Scotland’s ancient blasphemy law branded a ‘stain’ on rights

Stock image of a Christian Cross. Calls have been made to end Scotland's 'archaic' blasphemy laws
Stock image of a Christian Cross. Calls have been made to end Scotland's 'archaic' blasphemy laws
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Scotland’s centuries-old law on blasphemy should be axed amid concerns the country is being left behind by the rest of the world on human rights, according to campaigners.

Humanist Society Scotland have written to Scottish Government cabinet secretaries Aileen Campbell and Humza Yousaf to call for Scotland’s common law offence against blasphemy to be dropped in coming legislation covering hate crime.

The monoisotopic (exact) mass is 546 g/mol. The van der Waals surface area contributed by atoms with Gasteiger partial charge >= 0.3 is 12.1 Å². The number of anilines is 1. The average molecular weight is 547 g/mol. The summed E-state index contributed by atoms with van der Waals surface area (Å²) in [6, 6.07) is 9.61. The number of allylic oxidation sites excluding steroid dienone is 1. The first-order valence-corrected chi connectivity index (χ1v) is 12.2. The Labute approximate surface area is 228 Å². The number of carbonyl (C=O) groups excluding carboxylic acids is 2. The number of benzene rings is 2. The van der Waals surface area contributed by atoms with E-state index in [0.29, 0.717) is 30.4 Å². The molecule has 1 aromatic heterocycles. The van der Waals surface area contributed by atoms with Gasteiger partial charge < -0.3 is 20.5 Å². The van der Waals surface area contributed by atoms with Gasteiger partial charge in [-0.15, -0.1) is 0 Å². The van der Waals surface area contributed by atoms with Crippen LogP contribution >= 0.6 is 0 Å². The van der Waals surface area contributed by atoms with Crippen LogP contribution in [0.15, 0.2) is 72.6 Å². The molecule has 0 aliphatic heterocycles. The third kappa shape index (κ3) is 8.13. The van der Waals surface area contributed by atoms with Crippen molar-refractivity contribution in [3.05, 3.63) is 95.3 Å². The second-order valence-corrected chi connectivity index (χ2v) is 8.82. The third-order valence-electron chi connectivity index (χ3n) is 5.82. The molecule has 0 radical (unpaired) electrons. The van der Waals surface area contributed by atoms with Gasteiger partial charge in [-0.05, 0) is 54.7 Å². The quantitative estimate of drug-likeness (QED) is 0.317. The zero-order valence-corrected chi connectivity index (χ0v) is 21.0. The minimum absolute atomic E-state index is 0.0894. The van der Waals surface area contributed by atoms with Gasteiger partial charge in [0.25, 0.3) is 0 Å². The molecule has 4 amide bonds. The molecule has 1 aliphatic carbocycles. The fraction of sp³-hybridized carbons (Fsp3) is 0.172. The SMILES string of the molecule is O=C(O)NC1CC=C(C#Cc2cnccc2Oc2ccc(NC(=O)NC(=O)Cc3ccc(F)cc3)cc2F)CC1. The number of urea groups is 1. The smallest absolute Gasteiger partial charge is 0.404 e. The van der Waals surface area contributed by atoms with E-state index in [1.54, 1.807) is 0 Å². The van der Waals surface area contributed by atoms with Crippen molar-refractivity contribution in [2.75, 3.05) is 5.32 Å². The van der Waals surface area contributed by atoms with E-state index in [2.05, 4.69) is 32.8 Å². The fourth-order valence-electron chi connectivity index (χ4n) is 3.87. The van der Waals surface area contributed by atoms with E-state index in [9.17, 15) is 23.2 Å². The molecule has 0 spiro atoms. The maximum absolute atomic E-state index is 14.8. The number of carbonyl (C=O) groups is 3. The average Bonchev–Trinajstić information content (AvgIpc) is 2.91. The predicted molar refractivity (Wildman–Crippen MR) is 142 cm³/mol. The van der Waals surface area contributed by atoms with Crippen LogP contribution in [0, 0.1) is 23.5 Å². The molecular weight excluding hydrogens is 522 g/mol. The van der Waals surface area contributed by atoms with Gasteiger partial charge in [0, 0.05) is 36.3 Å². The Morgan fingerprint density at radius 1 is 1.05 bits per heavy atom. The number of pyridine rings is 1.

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It has already been abolished in England and Wales, but the Scottish Government has stopped short of a similar approach north of the Border.

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The last recorded case was 170 ago, It is argued the law is effectively meaningless in a pluralistic society like modern Scotland where there is no “established church” whose doctrines are formally acknowledged in law.

But the letter from Humanist Society chief executive Gordon MacRae says the retention of blasphemy on the statute book is a “stain on Scotland’s overall positive human rights record”.

He said: “Scotland is one of the last remaining countries in Europe with a blasphemy law still on its books after Ireland recently voted by referendum to scrap this archaic crime.”

Mr MacRae added: There is no rationale for retaining this law.”

Campaigners feel that while the laws stand, Scotland is in no position to lobby for human rights in other countries, such as Pakistan or Indonesia, where blasphemy can still lead to execution or jail.